CHICAGO • Two major health scares at United States airports involving inbound flights were related to pilgrims returning from the haj, the Muslim pilgrimage to the holy city of Mecca in Saudi Arabia, which ended late last month, health officials have said.
Last Wednesday, US health officials sent an emergency response team with mobile diagnostic equipment to John F. Kennedy International Airport in New York after they were told that more than 100 passengers aboard an Emirates flight from Dubai were experiencing flu-like symptoms.
Dr Martin Cetron, director of the global migration and quarantine division at the US Centres for Disease Control and Prevention, told Reuters last Friday that health officials evaluated nearly 549 passengers at the airport and sent a total of 11 people to a local hospital for more testing.
Ten people were tested for a battery of respiratory viruses and bacteria in the hope of ruling out serious pathogens that could present a public health threat. Two of them tested positive for an especially virulent type of influenza A virus, and one of the two, who was gravely ill with pneumonia, was co-infected with another respiratory virus, Dr Cetron said. A third person tested positive for a cold virus.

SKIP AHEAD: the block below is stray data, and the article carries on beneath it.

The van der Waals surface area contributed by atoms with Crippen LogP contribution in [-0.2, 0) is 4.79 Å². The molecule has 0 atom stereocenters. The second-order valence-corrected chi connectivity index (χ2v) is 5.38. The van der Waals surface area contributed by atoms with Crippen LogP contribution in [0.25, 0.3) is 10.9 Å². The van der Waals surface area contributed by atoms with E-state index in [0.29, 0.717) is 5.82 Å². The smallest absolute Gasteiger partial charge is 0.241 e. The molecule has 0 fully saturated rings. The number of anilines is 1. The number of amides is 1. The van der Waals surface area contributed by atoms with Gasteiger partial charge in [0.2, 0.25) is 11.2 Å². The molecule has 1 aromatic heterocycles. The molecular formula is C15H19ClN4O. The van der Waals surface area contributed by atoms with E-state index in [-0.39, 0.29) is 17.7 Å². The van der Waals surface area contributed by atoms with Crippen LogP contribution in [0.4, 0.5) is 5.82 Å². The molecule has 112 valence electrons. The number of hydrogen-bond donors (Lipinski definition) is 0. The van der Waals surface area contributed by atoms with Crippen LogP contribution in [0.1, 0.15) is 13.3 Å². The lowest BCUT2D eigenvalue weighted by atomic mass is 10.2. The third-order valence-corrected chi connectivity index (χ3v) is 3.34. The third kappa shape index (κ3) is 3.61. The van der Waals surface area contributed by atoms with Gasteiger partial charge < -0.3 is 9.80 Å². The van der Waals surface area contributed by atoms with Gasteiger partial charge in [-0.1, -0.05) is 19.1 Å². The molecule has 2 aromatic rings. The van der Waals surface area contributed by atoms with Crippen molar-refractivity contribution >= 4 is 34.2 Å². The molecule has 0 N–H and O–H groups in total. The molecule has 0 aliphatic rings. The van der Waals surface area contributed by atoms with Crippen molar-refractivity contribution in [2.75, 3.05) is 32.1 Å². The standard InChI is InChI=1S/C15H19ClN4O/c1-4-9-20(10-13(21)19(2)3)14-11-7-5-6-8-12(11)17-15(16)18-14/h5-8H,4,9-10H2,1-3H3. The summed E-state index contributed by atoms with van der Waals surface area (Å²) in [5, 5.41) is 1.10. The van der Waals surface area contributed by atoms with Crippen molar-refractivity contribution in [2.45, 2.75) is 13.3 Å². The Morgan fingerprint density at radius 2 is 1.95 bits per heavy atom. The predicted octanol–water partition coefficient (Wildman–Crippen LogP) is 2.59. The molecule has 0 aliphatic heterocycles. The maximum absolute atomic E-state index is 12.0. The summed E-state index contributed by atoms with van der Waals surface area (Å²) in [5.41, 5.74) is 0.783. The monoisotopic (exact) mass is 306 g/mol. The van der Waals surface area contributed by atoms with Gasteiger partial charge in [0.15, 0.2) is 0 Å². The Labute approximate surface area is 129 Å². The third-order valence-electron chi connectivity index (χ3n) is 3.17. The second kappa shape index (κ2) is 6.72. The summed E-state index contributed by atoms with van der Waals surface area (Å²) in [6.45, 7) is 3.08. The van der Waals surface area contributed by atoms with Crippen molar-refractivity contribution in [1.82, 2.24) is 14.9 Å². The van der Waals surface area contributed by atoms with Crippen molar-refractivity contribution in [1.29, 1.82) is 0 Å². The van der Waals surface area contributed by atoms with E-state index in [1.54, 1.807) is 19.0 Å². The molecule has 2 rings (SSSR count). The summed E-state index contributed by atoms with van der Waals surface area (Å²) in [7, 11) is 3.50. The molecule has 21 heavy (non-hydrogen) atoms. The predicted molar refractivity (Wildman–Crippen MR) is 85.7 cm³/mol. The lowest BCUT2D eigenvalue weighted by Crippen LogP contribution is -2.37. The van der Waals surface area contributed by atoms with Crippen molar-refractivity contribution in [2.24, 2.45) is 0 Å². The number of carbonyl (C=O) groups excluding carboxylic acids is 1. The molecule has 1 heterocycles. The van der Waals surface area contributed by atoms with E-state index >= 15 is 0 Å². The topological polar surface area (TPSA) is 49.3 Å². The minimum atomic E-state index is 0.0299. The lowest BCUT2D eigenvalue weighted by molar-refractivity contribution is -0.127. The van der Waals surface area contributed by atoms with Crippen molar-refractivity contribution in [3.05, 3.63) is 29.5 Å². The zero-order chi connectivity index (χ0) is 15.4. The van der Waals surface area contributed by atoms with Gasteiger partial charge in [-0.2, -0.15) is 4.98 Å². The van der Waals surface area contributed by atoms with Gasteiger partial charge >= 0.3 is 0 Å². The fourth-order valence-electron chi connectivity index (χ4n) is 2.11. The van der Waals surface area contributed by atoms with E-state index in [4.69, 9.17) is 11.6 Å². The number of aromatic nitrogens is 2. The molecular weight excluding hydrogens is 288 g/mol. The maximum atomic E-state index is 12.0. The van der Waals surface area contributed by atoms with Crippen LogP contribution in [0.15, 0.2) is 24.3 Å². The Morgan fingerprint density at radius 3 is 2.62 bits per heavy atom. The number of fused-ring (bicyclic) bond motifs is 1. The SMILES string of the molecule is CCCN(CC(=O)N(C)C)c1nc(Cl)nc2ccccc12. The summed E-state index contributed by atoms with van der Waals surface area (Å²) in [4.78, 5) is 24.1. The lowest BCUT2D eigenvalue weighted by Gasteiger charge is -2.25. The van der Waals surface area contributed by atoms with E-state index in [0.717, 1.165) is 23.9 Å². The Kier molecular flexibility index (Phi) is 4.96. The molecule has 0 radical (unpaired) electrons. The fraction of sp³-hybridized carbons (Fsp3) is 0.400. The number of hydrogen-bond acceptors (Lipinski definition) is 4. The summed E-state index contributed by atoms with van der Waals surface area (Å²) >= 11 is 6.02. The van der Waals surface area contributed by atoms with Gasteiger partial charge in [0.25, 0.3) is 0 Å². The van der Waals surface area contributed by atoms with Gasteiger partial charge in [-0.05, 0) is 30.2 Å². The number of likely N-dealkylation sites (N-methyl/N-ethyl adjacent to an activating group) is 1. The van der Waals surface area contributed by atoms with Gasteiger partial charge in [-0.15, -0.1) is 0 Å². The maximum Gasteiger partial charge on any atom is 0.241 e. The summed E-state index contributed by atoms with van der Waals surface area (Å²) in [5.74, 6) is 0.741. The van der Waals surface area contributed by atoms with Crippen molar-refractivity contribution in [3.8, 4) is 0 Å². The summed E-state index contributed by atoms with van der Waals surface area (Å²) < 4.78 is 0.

All three took part in the haj, which this year drew some two million people to Mecca, Dr Cetron said.
Seven crew members, who boarded the flight in Dubai and were not pilgrims, tested negative for a number of respiratory infections of public health concern, Dr Cetron said.
The next day, two flights arriving in Philadelphia from Europe were screened by medical teams after 12 passengers reported flu-like symptoms. One of them had visited Mecca for the haj.
Dr Cetron said health officials in New York had been prepared to quarantine a large group of sick passengers in an area at the airport.
From a total of 11 passengers taken to hospital for evaluation, 10 were tested for respiratory symptoms, all of whom tested negative for the Middle East respiratory syndrome or Mers, a highly infectious and deadly respiratory infection that was first identified in the Middle East in 2012.